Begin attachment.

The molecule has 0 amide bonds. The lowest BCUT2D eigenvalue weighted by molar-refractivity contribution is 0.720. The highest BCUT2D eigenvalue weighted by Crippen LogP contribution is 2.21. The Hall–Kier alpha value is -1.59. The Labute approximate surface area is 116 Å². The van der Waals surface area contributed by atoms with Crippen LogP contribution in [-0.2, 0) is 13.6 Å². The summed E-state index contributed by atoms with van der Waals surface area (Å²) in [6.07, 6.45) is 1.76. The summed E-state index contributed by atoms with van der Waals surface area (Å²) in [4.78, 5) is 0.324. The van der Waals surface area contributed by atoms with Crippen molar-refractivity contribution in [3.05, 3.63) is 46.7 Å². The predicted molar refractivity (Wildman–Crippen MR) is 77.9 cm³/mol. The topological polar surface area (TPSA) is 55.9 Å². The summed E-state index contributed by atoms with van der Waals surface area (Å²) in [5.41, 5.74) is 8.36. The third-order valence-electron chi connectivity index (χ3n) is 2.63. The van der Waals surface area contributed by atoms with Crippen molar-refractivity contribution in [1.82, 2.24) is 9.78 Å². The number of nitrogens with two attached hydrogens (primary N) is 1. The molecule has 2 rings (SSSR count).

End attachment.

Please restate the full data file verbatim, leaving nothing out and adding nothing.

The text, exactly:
The molecule has 0 amide bonds. The lowest BCUT2D eigenvalue weighted by molar-refractivity contribution is 0.720. The highest BCUT2D eigenvalue weighted by Crippen LogP contribution is 2.21. The Hall–Kier alpha value is -1.59. The Labute approximate surface area is 116 Å². The van der Waals surface area contributed by atoms with Crippen LogP contribution in [-0.2, 0) is 13.6 Å². The summed E-state index contributed by atoms with van der Waals surface area (Å²) in [6.07, 6.45) is 1.76. The summed E-state index contributed by atoms with van der Waals surface area (Å²) in [4.78, 5) is 0.324. The van der Waals surface area contributed by atoms with Crippen molar-refractivity contribution in [3.05, 3.63) is 46.7 Å². The predicted molar refractivity (Wildman–Crippen MR) is 77.9 cm³/mol. The topological polar surface area (TPSA) is 55.9 Å². The summed E-state index contributed by atoms with van der Waals surface area (Å²) in [5.41, 5.74) is 8.36. The third-order valence-electron chi connectivity index (χ3n) is 2.63. The van der Waals surface area contributed by atoms with Crippen molar-refractivity contribution in [1.82, 2.24) is 9.78 Å². The number of nitrogens with two attached hydrogens (primary N) is 1. The molecule has 2 rings (SSSR count).